Friday, January 04, 2008

The Warrior or The Priest?

My good friend TJ is still very skeptical of Obama.

Now, it is important to understand that TJ is a good man with a good political mind. TJ has good progressive Democrat credentials extending back through his parents who participated in the civil rights movement in Evanston, Illinois. TJ is very active in local school politics in Madison, Wisconsin. He is one righteous dude...

But TJ is perplexed and even a bit disappointed in my support for Obama. It is not that I might have made a rational political calculation to support Obama over the other candidates in the Dem field, according to TJ; he can handle that. Rather, it is the fact that I am "excited" about Obama that weirds him out the most, that I buy into the Obama-mystique to a certain degree... I'm really freakin' him out.

To briefly paraphrase TJ's argument against Obama:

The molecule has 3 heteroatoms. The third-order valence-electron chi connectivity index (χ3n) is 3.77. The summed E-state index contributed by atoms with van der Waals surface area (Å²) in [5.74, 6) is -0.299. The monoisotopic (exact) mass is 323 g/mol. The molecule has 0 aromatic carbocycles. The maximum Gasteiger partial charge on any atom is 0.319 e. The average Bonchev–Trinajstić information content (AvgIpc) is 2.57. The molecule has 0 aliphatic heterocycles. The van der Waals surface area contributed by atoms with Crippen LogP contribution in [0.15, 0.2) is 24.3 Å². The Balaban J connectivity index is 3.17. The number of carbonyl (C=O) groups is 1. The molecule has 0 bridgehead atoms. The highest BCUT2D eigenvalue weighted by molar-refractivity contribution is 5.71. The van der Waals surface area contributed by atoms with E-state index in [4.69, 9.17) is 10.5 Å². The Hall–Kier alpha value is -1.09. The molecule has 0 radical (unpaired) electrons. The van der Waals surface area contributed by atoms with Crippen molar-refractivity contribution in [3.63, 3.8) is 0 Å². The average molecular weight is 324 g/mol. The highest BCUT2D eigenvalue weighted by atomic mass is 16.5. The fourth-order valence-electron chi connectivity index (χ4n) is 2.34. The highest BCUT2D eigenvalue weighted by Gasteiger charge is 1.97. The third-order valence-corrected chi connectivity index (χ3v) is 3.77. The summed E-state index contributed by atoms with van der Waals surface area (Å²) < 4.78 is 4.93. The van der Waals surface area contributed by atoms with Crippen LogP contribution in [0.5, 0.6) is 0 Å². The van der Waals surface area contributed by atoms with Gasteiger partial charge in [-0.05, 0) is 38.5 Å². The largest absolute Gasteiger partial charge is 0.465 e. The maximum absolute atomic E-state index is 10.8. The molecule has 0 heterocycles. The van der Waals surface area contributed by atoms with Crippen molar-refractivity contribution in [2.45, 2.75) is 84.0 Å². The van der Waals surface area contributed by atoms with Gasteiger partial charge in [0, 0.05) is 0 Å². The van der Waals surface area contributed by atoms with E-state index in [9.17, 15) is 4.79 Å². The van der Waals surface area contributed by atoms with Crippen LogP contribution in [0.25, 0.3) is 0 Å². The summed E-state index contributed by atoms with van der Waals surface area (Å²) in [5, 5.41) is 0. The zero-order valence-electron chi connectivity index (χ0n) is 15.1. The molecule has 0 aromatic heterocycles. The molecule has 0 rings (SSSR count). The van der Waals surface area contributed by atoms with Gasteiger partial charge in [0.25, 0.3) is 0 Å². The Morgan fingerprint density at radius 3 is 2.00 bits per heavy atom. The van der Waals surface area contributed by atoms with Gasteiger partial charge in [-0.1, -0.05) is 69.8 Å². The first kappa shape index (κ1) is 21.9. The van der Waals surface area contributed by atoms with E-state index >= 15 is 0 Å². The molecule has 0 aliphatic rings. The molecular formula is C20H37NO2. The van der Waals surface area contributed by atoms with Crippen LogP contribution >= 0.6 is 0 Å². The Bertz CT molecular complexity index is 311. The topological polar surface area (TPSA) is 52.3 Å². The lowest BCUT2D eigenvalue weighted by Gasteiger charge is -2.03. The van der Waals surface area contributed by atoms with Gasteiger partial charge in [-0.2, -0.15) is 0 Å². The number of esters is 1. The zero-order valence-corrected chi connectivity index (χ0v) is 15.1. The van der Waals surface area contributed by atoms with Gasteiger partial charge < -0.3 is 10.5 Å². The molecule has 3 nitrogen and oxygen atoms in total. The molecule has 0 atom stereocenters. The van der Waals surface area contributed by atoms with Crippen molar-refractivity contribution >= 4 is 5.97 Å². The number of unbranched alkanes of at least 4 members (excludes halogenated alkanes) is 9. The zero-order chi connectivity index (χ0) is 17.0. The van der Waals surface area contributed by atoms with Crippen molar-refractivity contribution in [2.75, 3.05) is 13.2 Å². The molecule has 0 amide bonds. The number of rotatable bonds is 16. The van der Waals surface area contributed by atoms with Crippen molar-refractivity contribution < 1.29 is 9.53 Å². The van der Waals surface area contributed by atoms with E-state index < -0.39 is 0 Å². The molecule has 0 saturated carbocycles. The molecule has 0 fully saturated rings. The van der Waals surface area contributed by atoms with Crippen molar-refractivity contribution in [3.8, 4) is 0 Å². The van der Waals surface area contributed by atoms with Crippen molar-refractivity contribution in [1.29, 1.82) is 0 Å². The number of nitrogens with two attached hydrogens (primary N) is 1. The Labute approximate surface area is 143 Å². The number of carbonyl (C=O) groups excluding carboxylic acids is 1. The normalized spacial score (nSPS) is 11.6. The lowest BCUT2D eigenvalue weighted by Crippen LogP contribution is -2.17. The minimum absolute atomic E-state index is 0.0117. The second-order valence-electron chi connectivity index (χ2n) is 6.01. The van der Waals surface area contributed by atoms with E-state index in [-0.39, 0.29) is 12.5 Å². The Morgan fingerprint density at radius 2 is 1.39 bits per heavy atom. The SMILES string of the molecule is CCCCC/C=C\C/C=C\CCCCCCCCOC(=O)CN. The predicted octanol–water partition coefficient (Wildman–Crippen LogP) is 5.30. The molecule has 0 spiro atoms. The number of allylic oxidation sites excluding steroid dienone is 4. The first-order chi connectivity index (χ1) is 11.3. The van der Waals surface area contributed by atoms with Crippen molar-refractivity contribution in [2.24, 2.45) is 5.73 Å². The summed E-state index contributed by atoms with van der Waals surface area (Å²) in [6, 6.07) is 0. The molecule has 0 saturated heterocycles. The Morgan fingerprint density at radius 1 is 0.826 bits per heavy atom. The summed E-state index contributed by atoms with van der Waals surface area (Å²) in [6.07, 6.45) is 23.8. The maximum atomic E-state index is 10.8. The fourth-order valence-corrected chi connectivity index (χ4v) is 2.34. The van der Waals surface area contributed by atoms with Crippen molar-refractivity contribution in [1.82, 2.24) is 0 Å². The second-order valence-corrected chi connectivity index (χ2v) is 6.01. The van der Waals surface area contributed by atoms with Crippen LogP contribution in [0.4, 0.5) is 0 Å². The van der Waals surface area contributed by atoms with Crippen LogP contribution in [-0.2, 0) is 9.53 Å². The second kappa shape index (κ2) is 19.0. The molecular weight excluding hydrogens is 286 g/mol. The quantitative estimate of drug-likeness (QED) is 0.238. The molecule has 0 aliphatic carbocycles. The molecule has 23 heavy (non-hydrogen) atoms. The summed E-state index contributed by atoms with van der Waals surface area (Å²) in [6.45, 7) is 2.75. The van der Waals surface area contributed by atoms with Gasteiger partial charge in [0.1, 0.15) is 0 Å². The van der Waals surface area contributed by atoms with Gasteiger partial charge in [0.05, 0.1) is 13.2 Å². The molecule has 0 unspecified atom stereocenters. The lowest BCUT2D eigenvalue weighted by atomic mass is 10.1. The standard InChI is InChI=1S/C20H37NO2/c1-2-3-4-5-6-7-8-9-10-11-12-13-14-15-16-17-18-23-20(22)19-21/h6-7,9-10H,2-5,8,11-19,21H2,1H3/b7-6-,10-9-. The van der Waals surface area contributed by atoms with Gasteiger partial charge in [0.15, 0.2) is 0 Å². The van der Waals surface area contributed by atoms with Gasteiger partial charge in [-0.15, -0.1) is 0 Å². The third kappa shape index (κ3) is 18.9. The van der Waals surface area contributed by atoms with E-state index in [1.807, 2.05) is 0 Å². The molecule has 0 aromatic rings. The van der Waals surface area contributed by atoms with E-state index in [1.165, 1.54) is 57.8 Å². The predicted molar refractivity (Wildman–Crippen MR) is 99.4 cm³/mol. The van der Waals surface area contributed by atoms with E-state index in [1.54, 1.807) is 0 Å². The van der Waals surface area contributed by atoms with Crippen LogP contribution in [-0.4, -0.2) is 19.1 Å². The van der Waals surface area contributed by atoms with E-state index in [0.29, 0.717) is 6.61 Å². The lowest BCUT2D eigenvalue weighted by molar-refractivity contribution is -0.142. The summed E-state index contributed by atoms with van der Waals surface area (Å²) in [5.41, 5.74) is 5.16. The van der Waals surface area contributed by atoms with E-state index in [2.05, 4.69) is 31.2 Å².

• TJ states that after 7 years of Republican disaster (and really three decades now of a rightward march in American politics), 2008 offered a real opportunity for the Democrats to nominate a true progressive who would level a very direct attack on the Republican Party and on conservative ideology, in general, restoring a kind of liberalism/progressivism to American politics. He does not see Obama as fulfilling this opportunity/possibility. TJ sees Obama as a centerist Democrat, tacking rightward, and not progressive in much of any respect. In fact, TJ argues that Obama's entry into the race and his move to the center - running a "non-ideological" campaign, as Axelrod says - hindered the chance for the true progressive voice in the campaign, John Edwards, to be heard and thus be successful. He thinks that without Obama in the race, Edwards would have had a real shot at beating Hillary for the nomination... and, according to TJ, that would have been much better than a "centerist" Obama nomination/administration.